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Campbell, Archibald (1834–1867)

On Monday morning we were shocked by hearing a rumor that Mr. Archibald Campbell, the Custom House landing waiter at Morpeth, had been found dead in his bed. A little later and the report changed to the effect that the deceased gentleman had deprived himself of life on the previous evening; and on proceeding to Morpeth to ascertain the truth, it was with deep regret we found the latter rumor was indeed founded on fact. The coroner, Mr. J. Thomson, was in attendance early in the afternoon, and a jury was soon empanelled for the purpose of ascertaining the true circumstances under which the fatal deed was committed. The jury at first proceeded to view the body, which presented a shocking spectacle. The deceased, who was dressed with the exception of his coat, lay on his back on the floor, literally in a pool of blood; from his position he must have been standing before a looking-glass, which was placed on a chest of drawers, and beside which was a kerosene lamp, at the time when he inflicted the fatal wound. The instrument used, which had been laid down on the other side of the looking-glass, was a razor, around which, had been wound a necktie, evidently to prevent it from closing. Having witnessed this sad scene, the jury and the coroner proceeded downstairs to the room used by the deceased as his office, and which had been sealed up on the previous evening. Here the papers, &c, appeared to be all in good order; two cheques were found, one for a small amount, evidently in connection with the Custom-house business; the other for £24 being on account of salary. Among the leaves of blotting paper a document was found in the handwriting of the deceased, and doubtless contained the last words he penned, the incoherent nature of which gave incontestable proof of the aberration of mind under which the writer had then laboured. Nothing else remarkable was discovered in this apartment, except, perhaps, a small-bore rifle which appeared to be loaded, although not capped. The jury then adjourned to the inn kept by Mr. Taylor close by, where the inquiry was commenced by the examination of Miss Mary Emily Darby, who had been visiting in the family of the deceased for some weeks past, and who deposed that she had known the deceased for about ten years; he was a kind, quiet man, although sometimes excitable; for some time he had been unwell, and often complained of a pain in the head; on Sunday he went to Newcastle to see Mrs. Campbell, who is staying there under medical treatment; he also went to consult Dr. Bowker on his own account; he returned by the train in the evening, and partook of tea with the family at a little after 6 o'clock; he said his wife was better, and that she was coming back, on Saturday next if the doctor would permit; after tea he went to his office, where he remained all the evening while he was there, and so engaged, the witness took in one of the children to him to wish him good night; he came up to the drawing-room about half-past 8 o'clock, and walked for a little while in the balcony; he then came in and sat down to the table and said that his head was very bad, and that he felt giddy; his voice seemed strange, and his eyes looked quite wild; he jumped up suddenly, and said he was better; he then lay down on the sofa; witness asked him if she should make him anything, and he asked for a cup of chocolate; she felt his forehead, which was burning hot, and she told him so, when he looked at her in a very strange manner; the witness then went to the kitchen to make the chocolate, for the servants and the children had all gone to bed; while doing so she heard a curious noise proceeding from the house; this being repeated she looked out, and saw a light in Mr. Campbell's bedroom; she then heard a noise like something falling, and running upstairs to the bedroom door, which was open, looked in, and saw the deceased lying on the floor, with a great deal of blood all over his chest, just as he was then lying; witness did not go into the room, but at once ran off to Mr. Whytlaw's, and informed that gentleman of what she had seen; this was about 9 o'clock in the evening. The next witness was Mr. John Whytlaw, manager of the Branch of the Commercial Bank at Morpeth, who stated that the last time he saw deceased alive was on Sunday afternoon, when he called in for a few moments, on his way from the train; he only stayed a few minutes, excusing himself on account of his head, which he said was very bad; he appeared ill and exhausted; about 9 o'clock Miss Darby came, and said something was the matter with Mr. Campbell; witness at once went for Dr. Getty, and took him to Mr. Campbell's residence; there they found the deceased, as already described; witness locked the bedroom door, and sealed up the office in conjunction with Dr. Getty. Dr. Getty deposed to having gone with the last witness, and found the body lying as already stated; he examined the body, which was quite dead, and found an extensive wound on the neck, extending from the left ear completely across the neck; the carotid artery and the jugular vein were divided on the left side, as was also the larynx, just above the pomum Adami; from the extent of the wound, and the importance of the parts injured, the witness believed death must have been almost instantaneous; the razor seen by the witness lying on the drawers would have produced such a wound, and his impression was that deceased must have inflicted it upon himself. Senior-constable John Gordon also gave evidence to the effect that on being informed of the occurrence by Mr. Whytlaw, he had placed a constable in charge of the premises; he also deposed to having found in the presence of the coroner and the jury, the written paper before alluded to. The coroner having briefly summed up, the jury proceeded to consider their verdict, which, after a short deliberation, they returned as follows:— "We find that the deceased, Archibald Campbell, committed suicide while laboring under a fit of temporary insanity." We need scarcely say that this unhappy event has cast a perfect gloom over the town of Morpeth. Most of the places of business had their shutters up, the steamers had their flags half-mast high, and everywhere the utmost regret was expressed for the untimely end of one so much respected as Mr. Campbell has been, and the deepest sympathy for his unfortunate widow and family of young children.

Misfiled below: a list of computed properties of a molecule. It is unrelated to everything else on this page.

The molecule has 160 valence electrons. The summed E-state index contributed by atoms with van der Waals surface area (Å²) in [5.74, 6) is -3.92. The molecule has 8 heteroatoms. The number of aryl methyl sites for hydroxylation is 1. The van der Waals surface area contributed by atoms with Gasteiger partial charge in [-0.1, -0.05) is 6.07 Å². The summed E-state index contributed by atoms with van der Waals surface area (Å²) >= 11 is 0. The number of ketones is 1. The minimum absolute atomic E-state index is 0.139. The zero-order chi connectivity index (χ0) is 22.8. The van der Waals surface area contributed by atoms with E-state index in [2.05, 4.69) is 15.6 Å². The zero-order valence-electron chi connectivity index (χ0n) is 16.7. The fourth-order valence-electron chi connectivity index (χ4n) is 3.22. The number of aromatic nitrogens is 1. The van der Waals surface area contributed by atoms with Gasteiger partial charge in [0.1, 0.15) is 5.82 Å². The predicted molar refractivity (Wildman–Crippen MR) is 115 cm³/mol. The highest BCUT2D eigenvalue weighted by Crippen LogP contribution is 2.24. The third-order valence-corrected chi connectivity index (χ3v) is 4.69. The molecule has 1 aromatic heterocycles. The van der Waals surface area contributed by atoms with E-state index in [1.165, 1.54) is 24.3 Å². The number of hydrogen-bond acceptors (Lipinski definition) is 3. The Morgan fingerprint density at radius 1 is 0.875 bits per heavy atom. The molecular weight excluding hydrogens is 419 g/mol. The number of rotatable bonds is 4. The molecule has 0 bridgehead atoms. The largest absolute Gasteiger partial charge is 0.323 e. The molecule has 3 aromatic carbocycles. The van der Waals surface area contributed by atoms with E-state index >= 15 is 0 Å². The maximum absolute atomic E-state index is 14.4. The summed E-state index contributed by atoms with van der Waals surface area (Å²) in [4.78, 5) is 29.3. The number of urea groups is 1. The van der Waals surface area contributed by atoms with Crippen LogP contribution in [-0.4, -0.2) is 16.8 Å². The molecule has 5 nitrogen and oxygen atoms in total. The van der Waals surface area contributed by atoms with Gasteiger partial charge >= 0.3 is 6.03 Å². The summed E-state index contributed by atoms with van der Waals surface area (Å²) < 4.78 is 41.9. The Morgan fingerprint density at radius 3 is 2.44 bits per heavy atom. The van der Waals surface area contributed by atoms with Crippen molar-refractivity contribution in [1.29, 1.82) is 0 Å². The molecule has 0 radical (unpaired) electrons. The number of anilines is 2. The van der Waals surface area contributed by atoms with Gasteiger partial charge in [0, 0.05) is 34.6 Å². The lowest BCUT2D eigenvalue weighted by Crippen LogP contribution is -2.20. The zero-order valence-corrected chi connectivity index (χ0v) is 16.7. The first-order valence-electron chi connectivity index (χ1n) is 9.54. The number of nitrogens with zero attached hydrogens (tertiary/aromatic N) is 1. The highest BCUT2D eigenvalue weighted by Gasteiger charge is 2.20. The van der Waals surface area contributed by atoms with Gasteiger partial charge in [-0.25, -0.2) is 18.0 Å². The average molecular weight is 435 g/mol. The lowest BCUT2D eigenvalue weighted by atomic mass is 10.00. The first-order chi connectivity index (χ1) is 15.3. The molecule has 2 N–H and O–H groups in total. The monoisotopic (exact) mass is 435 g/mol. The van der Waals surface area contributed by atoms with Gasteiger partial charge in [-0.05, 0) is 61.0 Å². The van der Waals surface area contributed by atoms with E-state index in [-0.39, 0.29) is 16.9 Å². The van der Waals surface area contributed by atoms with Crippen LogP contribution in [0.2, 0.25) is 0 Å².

Original publication

Citation details

'Campbell, Archibald (1834–1867)', Obituaries Australia, National Centre of Biography, Australian National University, http://oa.anu.edu.au/obituary/campbell-archibald-15457/text26672, accessed 25 November 2017.

© Copyright Obituaries Australia, 2010-2017

Life Summary [details]

Birth

1834

Death

5 May 1867
Morpeth, New South Wales, Australia

Cause of Death

suicide